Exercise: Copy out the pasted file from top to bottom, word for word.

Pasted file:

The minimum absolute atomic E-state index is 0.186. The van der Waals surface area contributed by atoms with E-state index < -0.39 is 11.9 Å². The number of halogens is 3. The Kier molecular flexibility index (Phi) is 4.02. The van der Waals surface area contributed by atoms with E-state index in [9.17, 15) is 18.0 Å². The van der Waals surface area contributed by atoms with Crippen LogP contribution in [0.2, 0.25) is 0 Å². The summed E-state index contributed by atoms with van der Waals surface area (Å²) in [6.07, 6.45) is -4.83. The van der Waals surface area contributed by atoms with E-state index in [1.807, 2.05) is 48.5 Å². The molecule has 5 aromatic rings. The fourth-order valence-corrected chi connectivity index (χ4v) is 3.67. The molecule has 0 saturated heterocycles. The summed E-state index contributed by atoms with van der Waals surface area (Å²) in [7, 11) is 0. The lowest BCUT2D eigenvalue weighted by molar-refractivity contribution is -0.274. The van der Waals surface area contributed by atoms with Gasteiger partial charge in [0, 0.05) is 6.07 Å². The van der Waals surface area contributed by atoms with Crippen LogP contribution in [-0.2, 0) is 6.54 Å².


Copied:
The minimum absolute atomic E-state index is 0.186. The van der Waals surface area contributed by atoms with E-state index < -0.39 is 11.9 Å². The number of halogens is 3. The Kier molecular flexibility index (Phi) is 4.02. The van der Waals surface area contributed by atoms with E-state index in [9.17, 15) is 18.0 Å². The van der Waals surface area contributed by atoms with Crippen LogP contribution in [0.2, 0.25) is 0 Å². The summed E-state index contributed by atoms with van der Waals surface area (Å²) in [6.07, 6.45) is -4.83. The van der Waals surface area contributed by atoms with E-state index in [1.807, 2.05) is 48.5 Å². The molecule has 5 aromatic rings. The fourth-order valence-corrected chi connectivity index (χ4v) is 3.67. The molecule has 0 saturated heterocycles. The summed E-state index contributed by atoms with van der Waals surface area (Å²) in [7, 11) is 0. The lowest BCUT2D eigenvalue weighted by molar-refractivity contribution is -0.274. The van der Waals surface area contributed by atoms with Gasteiger partial charge in [0, 0.05) is 6.07 Å². The van der Waals surface area contributed by atoms with Crippen LogP contribution in [-0.2, 0) is 6.54 Å².